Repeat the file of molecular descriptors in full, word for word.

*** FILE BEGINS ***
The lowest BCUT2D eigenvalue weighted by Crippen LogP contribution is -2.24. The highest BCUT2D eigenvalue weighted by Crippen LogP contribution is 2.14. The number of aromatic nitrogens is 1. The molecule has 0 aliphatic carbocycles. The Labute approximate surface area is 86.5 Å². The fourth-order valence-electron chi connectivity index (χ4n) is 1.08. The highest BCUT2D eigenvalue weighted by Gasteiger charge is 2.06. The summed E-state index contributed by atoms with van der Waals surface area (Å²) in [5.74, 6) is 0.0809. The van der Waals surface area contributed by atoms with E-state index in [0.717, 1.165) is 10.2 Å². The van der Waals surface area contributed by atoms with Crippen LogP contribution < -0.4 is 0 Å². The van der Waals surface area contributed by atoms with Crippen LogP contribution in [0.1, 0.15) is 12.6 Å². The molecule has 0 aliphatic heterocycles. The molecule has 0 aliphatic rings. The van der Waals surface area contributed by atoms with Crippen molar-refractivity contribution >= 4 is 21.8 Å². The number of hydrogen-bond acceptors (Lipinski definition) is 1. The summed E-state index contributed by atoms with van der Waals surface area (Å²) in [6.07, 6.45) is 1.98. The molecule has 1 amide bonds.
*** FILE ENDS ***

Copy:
The lowest BCUT2D eigenvalue weighted by Crippen LogP contribution is -2.24. The highest BCUT2D eigenvalue weighted by Crippen LogP contribution is 2.14. The number of aromatic nitrogens is 1. The molecule has 0 aliphatic carbocycles. The Labute approximate surface area is 86.5 Å². The fourth-order valence-electron chi connectivity index (χ4n) is 1.08. The highest BCUT2D eigenvalue weighted by Gasteiger charge is 2.06. The summed E-state index contributed by atoms with van der Waals surface area (Å²) in [5.74, 6) is 0.0809. The van der Waals surface area contributed by atoms with E-state index in [0.717, 1.165) is 10.2 Å². The van der Waals surface area contributed by atoms with Crippen LogP contribution < -0.4 is 0 Å². The van der Waals surface area contributed by atoms with Crippen LogP contribution in [0.1, 0.15) is 12.6 Å². The molecule has 0 aliphatic heterocycles. The molecule has 0 aliphatic rings. The van der Waals surface area contributed by atoms with Crippen molar-refractivity contribution >= 4 is 21.8 Å². The number of hydrogen-bond acceptors (Lipinski definition) is 1. The summed E-state index contributed by atoms with van der Waals surface area (Å²) in [6.07, 6.45) is 1.98. The molecule has 1 amide bonds.